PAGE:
THE PUBLIC ENEMY (Warner Brothers, 1931), directed by William A. Wellman, is a prime example of how a motion picture produced in the early sound era can still hold up today. A worthy follow-up to the studio's most recent gangster outing, LITTLE CAESAR (1930), that elevated Edward G. Robinson to stardom, THE PUBLIC ENEMY brought forth another new screen personality, James Cagney, displaying a different kind of movie thug: rough, with guys who betray him; tough, with women who get on his nerves or play him for a sucker; and ready, to succeed by socking, punching, slapping or killing anybody who gets in his way. His only soft spot for his mother, but far from being a "Momma's Boy." Through its passage in time element starting in 1909 Chicago, THE PUBLIC ENEMY plays in the biographical mode, displaying the origins of its main characters, Tom Powers and Matt Doyle, as boys (Junior Coughlan and Frankie Darro), leading to their adult lives (James Cagney and Edward Woods) as tough thugs. Tom Powers character, regardless of his fine upbringing, indicates he was born ... to be bad. He has a brother, Mike (Donald Cook) who knows of his activities, while their mother (Beryl Mercer) may suspect but overlooks his actions. As things start going well for Tom and Matt in the bootlegging racket under Paddy Ryan's (Robert Emmett O'Connor) leadership, Scheiner Burns, a rival gang leader, attempts on taking over Ryan's establishment, leading to more gun-play, especially for Tom, quick on the trigger, only to have things backfire on him. If not the most famous of the early gangster films, THE PUBLIC ENEMY is one of the most revived. Quite frank in its actions, and adult for its intentions, much of the then so- called violence occurs out of camera range. Yet, whatever is displayed on film is something not to forget. These days, there isn't a year that goes where THE PUBLIC ENEMY isn't televised. Whenever a topic pertaining to THE PUBLIC ENEMY arises, it's not the story that immediately comes to mind, but Cagney's individual scenes consisting of squirting beer from his mouth into the bartender's face; Tom's cold-blooded killing of Putty Nose (the man who let him take the rap for a crime) while playing his last song on the piano; and Tom's off-screen shootout with a rival gang in a fancy nightclub, stumbling out in the pouring rain saying to himself, "I ain't so tough." All these scenes pale in comparison until reaching its most chilling climax ever recorded on film. Yet, the one where Tom, at the breakfast table, pushes a grapefruit into his mistress Kitty's (Mae Clarke) face, never has such a brief scene have such an long impact. Other than Clarke's famous few minutes of grapefruit glory, Mia Marvin (whose face resembling Maureen "Marcia Brady" McCormick from TV's 1970s sit-com, "The Brady Bunch") playing a slut named Jane, is one who gets her face slapped after getting Tom drunk enough to seduce him. The second billed Jean Harlow doesn't get any abuse from her leading man as did the other two actresses receiving no screen credit for their trouble. While Harlow's performance has been criticized as one of her worst, chances are her portrayal might have been intended to be enacted in that manner. Harlow's Gwen Allen is an uneducated blonde floozy with her gift for attracting men. What possibly hurts the film is not Harlow herself, but the inane dialog she recites, ("Oh Tommy, I can love you to death!". Joan Blondell's limitations on screen is mostly one involving her relation with Tom's pal, Matt. Edward Woods, whose has almost equal screen time with Cagney, is a Hollywood name very few recollect today. Several documentaries profiling gangster films have indicated Woods as the initial star of THE PUBLIC ENEMY with Cagney assuming the subordinate role, with director Wellman seeing an error with the casting and wisely having these actors switch roles. While a smart move on Wellman's part, he failed to switch roles on the boy actors who portrayed them, especially a keen observer noticing Frankie Darro playing Matt, not Junior Coughlan playing Tom, performing in the Cagney manner. Donald Cook, Beryl Mercer and Robert O'Connor appearing in subordinate roles, are essential with their parts, but never outshine Hollywood's finest movie thug, a/k/a Public Enemy, James Cagney, whose tougher roles, ANGELS WITH DIRTY FACES (1938) and WHITE HEAT (1949) were years into his future. With limited underscoring, the theme song, "I'm Forever Blowing Bubbles," like Cagney and his grapefruit, has long become associated with THE PUBLIC ENEMY. THE PUBLIC ENEMY, which has become one of the first major movies from the Warner Brothers library to be distributed on video cassette (consisting mostly of prints from slightly edited reissues), and later on DVD (with either edited or restored prints), can be seen quite frequently on Turner Classic Movies. It might not have the realistic violence as any crime film of today, but THE PUBLIC ENEMY presents itself as a gangster drama that doesn't have to be all blood and guts to become successful. Good acting, fine story, interesting characters supplied with tight action is all what is needed to make a good movie. Being a natural talent, Cagney makes THE PUBLIC ENEMY all it's worth. (***)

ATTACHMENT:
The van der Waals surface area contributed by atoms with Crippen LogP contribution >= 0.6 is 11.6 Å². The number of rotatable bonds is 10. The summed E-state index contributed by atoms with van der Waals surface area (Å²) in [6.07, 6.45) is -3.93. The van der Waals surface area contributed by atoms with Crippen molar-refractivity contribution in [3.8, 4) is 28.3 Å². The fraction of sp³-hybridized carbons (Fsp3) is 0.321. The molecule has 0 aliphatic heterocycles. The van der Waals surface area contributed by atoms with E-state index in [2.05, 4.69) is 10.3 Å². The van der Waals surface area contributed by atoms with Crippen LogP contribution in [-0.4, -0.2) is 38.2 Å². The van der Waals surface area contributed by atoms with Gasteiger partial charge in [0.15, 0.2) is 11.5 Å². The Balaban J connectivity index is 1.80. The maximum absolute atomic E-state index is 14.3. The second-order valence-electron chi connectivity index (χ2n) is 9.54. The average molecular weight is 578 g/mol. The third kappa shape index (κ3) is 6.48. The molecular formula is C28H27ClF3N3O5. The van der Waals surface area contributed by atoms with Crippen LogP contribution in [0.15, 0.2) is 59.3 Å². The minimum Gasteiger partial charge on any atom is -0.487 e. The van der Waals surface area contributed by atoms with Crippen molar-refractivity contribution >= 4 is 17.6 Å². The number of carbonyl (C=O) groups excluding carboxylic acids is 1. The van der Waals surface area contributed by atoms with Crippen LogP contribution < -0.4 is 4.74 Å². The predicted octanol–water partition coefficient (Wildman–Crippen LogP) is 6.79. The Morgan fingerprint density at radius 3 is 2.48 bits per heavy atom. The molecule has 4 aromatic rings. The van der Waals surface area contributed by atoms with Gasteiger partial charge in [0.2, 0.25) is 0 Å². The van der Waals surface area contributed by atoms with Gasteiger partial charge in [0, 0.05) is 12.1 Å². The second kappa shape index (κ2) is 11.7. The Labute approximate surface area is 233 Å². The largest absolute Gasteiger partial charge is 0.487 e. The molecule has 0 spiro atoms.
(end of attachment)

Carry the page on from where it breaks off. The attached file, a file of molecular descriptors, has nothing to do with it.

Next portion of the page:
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the prototype for gangster films to follow